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Steven R. Loranger

Steven R. Loranger

Posted: May 3, 2010 07:18 PM

Water Infrastructure: The Unseen Crisis


When most of us think of infrastructure, we probably think of bridges, roads, trains and fiber optic cable--the visible circulatory system of a society that moves goods, services and knowledge from one point to another. But we now face new challenges brought on by unprecedented population growth that require us to rethink how we define and address the issue of global infrastructure.

This was a hot topic at this year's Milken Institute Global Conference, which I attended last week. Something I addressed there is my belief that we must redefine infrastructure to include systems that ensure a supply of clean, usable water and virtual networks such as national air traffic management systems.

In the latter category is NextGen, the new U.S. air traffic control system, which will bring satellite tracking and navigation to aviation. The resulting benefits will include faster, more direct flights that use less fuel and generate fewer greenhouse gas emissions. In fact, once fully rolled out, NextGen could save the U.S. economy more than $40 billion a year through fuel and labor cost savings alone. ITT's Senior Vice President and President of Defense & Information Solutions business, David Melcher, recently wrote at length on the environmental benefits of an upgraded air traffic management system in a Huffington Post column earlier this year, "Making Our Skies a Little Greener."

The importance of investment in air traffic management modernization remains a priority, but one month since World Water Day, let's focus on the unseen crisis of global water infrastructure.

Simply put, the world is running out of water - and people are feeling the impact, and the consequences. Although clean, drinkable water is among the most fundamental human needs, less than 1 percent of the world's water is safe to drink. Freshwater withdrawals are predicted to increase by 50 percent in developing countries and 18 percent in developed countries by the year 2025. In a world where every drop counts, we must invest in the infrastructure needed to conserve clean water and prevent what is already a global shortage from becoming a crisis.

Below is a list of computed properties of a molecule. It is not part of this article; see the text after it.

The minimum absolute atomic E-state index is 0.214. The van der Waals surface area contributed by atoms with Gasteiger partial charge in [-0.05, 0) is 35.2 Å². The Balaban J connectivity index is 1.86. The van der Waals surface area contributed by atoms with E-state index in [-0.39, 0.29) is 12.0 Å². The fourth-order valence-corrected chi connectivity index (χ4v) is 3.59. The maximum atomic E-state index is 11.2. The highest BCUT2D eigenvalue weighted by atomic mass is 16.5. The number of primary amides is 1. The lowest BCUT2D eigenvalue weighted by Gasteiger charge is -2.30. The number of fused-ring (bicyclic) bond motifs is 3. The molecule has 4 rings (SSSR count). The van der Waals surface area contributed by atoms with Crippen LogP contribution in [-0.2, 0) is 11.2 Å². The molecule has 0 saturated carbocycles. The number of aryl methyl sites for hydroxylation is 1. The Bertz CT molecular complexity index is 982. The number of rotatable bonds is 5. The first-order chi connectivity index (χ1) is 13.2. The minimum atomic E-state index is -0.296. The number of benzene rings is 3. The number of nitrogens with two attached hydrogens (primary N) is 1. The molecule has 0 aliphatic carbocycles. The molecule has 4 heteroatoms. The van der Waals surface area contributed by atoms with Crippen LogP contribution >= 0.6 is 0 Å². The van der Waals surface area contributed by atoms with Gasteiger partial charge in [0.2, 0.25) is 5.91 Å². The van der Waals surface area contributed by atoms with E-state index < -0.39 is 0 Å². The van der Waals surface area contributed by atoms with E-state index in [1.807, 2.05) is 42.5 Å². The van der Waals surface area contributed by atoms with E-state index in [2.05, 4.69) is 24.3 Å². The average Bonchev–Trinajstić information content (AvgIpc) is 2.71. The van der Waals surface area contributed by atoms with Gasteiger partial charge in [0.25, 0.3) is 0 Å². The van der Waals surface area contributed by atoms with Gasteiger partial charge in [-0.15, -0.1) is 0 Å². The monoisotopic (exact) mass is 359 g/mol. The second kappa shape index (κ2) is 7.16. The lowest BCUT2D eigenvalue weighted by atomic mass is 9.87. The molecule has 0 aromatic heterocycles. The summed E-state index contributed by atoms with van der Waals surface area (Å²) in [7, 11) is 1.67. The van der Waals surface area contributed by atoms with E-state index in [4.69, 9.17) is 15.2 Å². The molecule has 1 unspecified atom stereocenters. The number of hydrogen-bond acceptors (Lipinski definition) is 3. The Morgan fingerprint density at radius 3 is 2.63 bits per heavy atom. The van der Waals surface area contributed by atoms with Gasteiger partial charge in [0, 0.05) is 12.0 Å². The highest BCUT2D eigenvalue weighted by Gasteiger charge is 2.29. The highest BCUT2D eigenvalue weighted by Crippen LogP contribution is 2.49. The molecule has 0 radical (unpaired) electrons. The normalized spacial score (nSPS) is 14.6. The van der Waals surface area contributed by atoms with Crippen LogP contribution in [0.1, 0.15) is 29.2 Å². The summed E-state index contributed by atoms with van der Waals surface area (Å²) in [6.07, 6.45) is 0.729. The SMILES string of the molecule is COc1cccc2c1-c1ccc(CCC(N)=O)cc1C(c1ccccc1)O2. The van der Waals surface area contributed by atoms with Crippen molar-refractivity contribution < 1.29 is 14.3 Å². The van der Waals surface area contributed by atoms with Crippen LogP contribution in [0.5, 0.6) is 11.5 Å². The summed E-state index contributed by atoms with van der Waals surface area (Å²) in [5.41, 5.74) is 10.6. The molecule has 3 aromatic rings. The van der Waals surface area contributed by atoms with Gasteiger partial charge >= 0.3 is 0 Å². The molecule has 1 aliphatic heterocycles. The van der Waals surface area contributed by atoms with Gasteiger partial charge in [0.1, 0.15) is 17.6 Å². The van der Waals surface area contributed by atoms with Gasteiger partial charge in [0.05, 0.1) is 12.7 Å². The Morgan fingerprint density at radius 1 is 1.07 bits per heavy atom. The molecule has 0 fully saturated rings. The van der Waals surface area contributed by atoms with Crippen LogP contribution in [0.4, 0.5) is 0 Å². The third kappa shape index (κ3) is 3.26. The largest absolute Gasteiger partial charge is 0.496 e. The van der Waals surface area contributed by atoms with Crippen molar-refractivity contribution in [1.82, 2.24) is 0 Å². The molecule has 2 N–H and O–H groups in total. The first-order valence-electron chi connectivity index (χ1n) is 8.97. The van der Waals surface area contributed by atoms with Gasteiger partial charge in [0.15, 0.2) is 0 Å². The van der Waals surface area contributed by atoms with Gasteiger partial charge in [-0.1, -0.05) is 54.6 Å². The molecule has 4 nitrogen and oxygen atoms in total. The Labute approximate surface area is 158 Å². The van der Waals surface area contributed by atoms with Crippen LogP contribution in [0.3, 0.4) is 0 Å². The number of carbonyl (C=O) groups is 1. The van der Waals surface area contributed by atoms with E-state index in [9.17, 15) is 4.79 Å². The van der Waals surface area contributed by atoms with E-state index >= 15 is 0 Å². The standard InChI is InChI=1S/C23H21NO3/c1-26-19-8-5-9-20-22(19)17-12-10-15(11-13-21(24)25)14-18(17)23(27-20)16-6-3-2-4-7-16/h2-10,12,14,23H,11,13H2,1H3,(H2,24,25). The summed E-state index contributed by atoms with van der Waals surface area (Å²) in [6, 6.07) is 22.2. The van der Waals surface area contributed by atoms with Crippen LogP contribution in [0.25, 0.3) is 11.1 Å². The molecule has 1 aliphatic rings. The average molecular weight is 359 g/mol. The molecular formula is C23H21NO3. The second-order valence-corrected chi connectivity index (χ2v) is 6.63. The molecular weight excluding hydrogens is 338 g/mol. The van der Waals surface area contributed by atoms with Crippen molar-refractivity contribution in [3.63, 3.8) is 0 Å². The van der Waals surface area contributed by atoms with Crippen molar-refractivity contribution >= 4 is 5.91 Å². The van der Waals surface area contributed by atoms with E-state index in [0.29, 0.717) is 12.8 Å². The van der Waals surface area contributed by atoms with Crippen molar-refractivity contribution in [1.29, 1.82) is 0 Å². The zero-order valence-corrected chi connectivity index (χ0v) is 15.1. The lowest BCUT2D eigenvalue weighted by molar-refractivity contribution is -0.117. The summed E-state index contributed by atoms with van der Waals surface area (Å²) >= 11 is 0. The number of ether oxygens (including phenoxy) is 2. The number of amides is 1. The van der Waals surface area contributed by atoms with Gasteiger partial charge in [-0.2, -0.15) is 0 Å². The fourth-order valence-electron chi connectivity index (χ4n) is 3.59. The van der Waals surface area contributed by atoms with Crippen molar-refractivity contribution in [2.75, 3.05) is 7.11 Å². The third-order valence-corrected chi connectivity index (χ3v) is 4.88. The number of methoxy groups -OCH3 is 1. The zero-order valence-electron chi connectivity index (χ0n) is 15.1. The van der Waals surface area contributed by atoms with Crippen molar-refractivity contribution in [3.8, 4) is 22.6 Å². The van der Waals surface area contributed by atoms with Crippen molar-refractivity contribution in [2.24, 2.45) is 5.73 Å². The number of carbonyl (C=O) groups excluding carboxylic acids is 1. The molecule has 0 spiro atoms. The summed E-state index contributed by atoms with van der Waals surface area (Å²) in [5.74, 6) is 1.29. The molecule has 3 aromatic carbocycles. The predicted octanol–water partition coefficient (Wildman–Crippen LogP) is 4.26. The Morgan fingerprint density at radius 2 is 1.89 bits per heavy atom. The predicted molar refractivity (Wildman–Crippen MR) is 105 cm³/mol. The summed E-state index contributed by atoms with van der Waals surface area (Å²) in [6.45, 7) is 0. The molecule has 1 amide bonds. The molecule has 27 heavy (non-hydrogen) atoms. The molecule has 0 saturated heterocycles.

At Milken, I heard a lot about the challenges of infrastructure finance. Pierre Beaudoin, President and CEO, Bombardier, Inc., estimated that less than 2 percent of most Western budgets is allocated to infrastructure development. Of that small amount, none is dedicated to water infrastructure. In the U.S., current funding for water infrastructure, including federal stimulus money, is only a tiny fraction of what is truly needed to keep water systems running efficiently to provide safe water to 300 million citizens.

One barrier to investment is that water infrastructure is almost invisible to the average person - and even when something breaks, it often goes unnoticed. Unlike a bridge collapse or a power blackout, which immediately leads to calls for infrastructure reviews, water infrastructure failures typically do not draw public outrage in the same fashion. For example, little attention is paid to the fact that 240,000 water main breaks occur around the United States each year, or that the value of the lost water alone from such breaks is $2.6 billion annually.

I believe that all levels of government must find ways to increase the overall investment in infrastructure. We must also put in place policies that provide financial incentive for investment. The EU might be a good model to follow, given the advances it has made in requiring efficient municipal systems and other ways of ensuring adequate investment at the local level. The EU's Water Framework Directive (WFD), for example, requires member states to introduce water-pricing policies with incentives for efficient water use.

But the answer cannot lie with government alone. The private sector must play a central role. Those of us with expertise on water issues, as well as those in water-intensive industries, have a great stake in finding workable solutions and are capable of making a lasting contribution. In recognition of this fact, many of us joined together with the World Business Council for Sustainable Development to develop a Water Tool - a process to help businesses measure and reduce their water footprint.

Partnerships, at all levels of government, business and society, are going to be critical in the coming years on a wide variety of issues, and water is one of the most important.